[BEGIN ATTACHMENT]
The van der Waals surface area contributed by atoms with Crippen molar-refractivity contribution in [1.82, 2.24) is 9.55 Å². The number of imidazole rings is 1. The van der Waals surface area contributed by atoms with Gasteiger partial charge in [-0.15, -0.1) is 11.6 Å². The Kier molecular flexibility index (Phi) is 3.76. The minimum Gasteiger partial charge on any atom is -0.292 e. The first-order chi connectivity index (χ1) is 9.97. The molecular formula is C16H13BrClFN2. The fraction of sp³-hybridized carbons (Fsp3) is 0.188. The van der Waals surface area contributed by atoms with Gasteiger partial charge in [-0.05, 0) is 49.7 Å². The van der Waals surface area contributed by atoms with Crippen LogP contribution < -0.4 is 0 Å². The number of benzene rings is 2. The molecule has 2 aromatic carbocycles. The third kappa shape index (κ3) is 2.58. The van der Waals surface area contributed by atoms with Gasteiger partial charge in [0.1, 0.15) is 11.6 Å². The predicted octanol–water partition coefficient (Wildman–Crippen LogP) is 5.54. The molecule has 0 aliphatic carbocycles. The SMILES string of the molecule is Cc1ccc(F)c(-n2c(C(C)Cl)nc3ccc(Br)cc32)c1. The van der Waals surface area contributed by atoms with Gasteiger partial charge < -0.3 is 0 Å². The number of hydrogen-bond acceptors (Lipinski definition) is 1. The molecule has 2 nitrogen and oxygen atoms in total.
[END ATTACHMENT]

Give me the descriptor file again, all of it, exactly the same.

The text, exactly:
The van der Waals surface area contributed by atoms with Crippen molar-refractivity contribution in [1.82, 2.24) is 9.55 Å². The number of imidazole rings is 1. The van der Waals surface area contributed by atoms with Gasteiger partial charge in [-0.15, -0.1) is 11.6 Å². The Kier molecular flexibility index (Phi) is 3.76. The minimum Gasteiger partial charge on any atom is -0.292 e. The first-order chi connectivity index (χ1) is 9.97. The molecular formula is C16H13BrClFN2. The fraction of sp³-hybridized carbons (Fsp3) is 0.188. The van der Waals surface area contributed by atoms with Gasteiger partial charge in [-0.05, 0) is 49.7 Å². The van der Waals surface area contributed by atoms with Crippen LogP contribution < -0.4 is 0 Å². The number of benzene rings is 2. The molecule has 2 aromatic carbocycles. The third kappa shape index (κ3) is 2.58. The van der Waals surface area contributed by atoms with Gasteiger partial charge in [0.1, 0.15) is 11.6 Å². The predicted octanol–water partition coefficient (Wildman–Crippen LogP) is 5.54. The molecule has 0 aliphatic carbocycles. The SMILES string of the molecule is Cc1ccc(F)c(-n2c(C(C)Cl)nc3ccc(Br)cc32)c1. The van der Waals surface area contributed by atoms with Gasteiger partial charge < -0.3 is 0 Å². The number of hydrogen-bond acceptors (Lipinski definition) is 1. The molecule has 2 nitrogen and oxygen atoms in total.